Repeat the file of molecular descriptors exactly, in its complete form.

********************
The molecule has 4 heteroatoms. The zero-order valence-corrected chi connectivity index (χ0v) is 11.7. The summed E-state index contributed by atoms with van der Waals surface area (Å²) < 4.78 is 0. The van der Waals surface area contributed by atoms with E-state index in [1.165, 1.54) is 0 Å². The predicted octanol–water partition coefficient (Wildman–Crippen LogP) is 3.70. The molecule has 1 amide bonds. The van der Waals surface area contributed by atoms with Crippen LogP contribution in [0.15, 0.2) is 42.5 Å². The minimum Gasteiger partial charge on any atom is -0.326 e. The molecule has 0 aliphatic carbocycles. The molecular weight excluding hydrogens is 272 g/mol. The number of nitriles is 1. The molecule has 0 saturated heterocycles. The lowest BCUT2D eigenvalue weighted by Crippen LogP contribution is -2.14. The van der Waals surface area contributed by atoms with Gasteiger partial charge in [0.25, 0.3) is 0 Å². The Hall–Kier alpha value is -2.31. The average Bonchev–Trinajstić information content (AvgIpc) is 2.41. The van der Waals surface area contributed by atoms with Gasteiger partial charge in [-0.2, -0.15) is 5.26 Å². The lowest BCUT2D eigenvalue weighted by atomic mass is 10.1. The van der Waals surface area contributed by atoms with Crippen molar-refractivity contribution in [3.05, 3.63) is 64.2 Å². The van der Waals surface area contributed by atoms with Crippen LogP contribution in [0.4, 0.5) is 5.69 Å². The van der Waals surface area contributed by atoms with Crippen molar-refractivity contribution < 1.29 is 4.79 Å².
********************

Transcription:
The molecule has 4 heteroatoms. The zero-order valence-corrected chi connectivity index (χ0v) is 11.7. The summed E-state index contributed by atoms with van der Waals surface area (Å²) < 4.78 is 0. The van der Waals surface area contributed by atoms with E-state index in [1.165, 1.54) is 0 Å². The predicted octanol–water partition coefficient (Wildman–Crippen LogP) is 3.70. The molecule has 1 amide bonds. The van der Waals surface area contributed by atoms with Crippen LogP contribution in [0.15, 0.2) is 42.5 Å². The minimum Gasteiger partial charge on any atom is -0.326 e. The molecule has 0 aliphatic carbocycles. The molecular weight excluding hydrogens is 272 g/mol. The number of nitriles is 1. The molecule has 0 saturated heterocycles. The lowest BCUT2D eigenvalue weighted by Crippen LogP contribution is -2.14. The van der Waals surface area contributed by atoms with Gasteiger partial charge in [0.25, 0.3) is 0 Å². The Hall–Kier alpha value is -2.31. The average Bonchev–Trinajstić information content (AvgIpc) is 2.41. The van der Waals surface area contributed by atoms with Gasteiger partial charge in [-0.2, -0.15) is 5.26 Å². The lowest BCUT2D eigenvalue weighted by atomic mass is 10.1. The van der Waals surface area contributed by atoms with Crippen molar-refractivity contribution in [3.05, 3.63) is 64.2 Å². The van der Waals surface area contributed by atoms with Crippen LogP contribution in [0.4, 0.5) is 5.69 Å². The van der Waals surface area contributed by atoms with Crippen molar-refractivity contribution < 1.29 is 4.79 Å².